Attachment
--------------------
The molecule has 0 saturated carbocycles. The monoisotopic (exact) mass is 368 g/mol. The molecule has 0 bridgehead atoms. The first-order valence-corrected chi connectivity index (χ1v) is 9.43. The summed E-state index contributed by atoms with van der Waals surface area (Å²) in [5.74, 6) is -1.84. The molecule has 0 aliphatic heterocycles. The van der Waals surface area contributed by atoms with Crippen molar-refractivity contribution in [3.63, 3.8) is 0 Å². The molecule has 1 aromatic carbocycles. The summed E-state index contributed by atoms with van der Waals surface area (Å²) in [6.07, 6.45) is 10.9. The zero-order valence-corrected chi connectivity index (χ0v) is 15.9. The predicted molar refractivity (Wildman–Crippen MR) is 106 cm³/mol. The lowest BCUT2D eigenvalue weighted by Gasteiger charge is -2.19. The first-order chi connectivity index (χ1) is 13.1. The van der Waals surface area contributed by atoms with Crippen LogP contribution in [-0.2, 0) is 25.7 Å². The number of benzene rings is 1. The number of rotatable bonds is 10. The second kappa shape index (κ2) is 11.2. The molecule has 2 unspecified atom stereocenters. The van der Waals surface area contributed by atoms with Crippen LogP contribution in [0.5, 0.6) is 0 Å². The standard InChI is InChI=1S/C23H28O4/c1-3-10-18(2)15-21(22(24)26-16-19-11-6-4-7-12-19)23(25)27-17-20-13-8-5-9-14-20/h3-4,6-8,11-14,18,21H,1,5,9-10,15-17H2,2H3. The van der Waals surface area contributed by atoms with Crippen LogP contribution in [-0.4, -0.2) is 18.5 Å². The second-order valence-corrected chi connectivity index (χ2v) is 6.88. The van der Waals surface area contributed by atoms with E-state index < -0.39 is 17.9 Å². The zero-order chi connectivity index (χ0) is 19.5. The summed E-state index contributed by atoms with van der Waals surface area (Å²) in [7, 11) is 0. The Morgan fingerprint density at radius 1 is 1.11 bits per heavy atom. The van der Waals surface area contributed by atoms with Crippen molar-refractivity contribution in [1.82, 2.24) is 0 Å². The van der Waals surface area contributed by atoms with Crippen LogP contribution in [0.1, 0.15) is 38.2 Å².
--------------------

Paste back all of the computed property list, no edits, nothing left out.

The molecule has 0 saturated carbocycles. The monoisotopic (exact) mass is 368 g/mol. The molecule has 0 bridgehead atoms. The first-order valence-corrected chi connectivity index (χ1v) is 9.43. The summed E-state index contributed by atoms with van der Waals surface area (Å²) in [5.74, 6) is -1.84. The molecule has 0 aliphatic heterocycles. The van der Waals surface area contributed by atoms with Crippen molar-refractivity contribution in [3.63, 3.8) is 0 Å². The molecule has 1 aromatic carbocycles. The summed E-state index contributed by atoms with van der Waals surface area (Å²) in [6.07, 6.45) is 10.9. The zero-order valence-corrected chi connectivity index (χ0v) is 15.9. The predicted molar refractivity (Wildman–Crippen MR) is 106 cm³/mol. The lowest BCUT2D eigenvalue weighted by Gasteiger charge is -2.19. The first-order chi connectivity index (χ1) is 13.1. The van der Waals surface area contributed by atoms with Crippen LogP contribution in [-0.2, 0) is 25.7 Å². The number of benzene rings is 1. The number of rotatable bonds is 10. The second kappa shape index (κ2) is 11.2. The molecule has 2 unspecified atom stereocenters. The van der Waals surface area contributed by atoms with Crippen LogP contribution in [0.5, 0.6) is 0 Å². The standard InChI is InChI=1S/C23H28O4/c1-3-10-18(2)15-21(22(24)26-16-19-11-6-4-7-12-19)23(25)27-17-20-13-8-5-9-14-20/h3-4,6-8,11-14,18,21H,1,5,9-10,15-17H2,2H3. The van der Waals surface area contributed by atoms with Crippen LogP contribution in [-0.4, -0.2) is 18.5 Å². The second-order valence-corrected chi connectivity index (χ2v) is 6.88. The van der Waals surface area contributed by atoms with E-state index < -0.39 is 17.9 Å². The zero-order chi connectivity index (χ0) is 19.5. The summed E-state index contributed by atoms with van der Waals surface area (Å²) in [7, 11) is 0. The Morgan fingerprint density at radius 1 is 1.11 bits per heavy atom. The van der Waals surface area contributed by atoms with Crippen molar-refractivity contribution in [1.82, 2.24) is 0 Å². The van der Waals surface area contributed by atoms with Crippen LogP contribution in [0.1, 0.15) is 38.2 Å².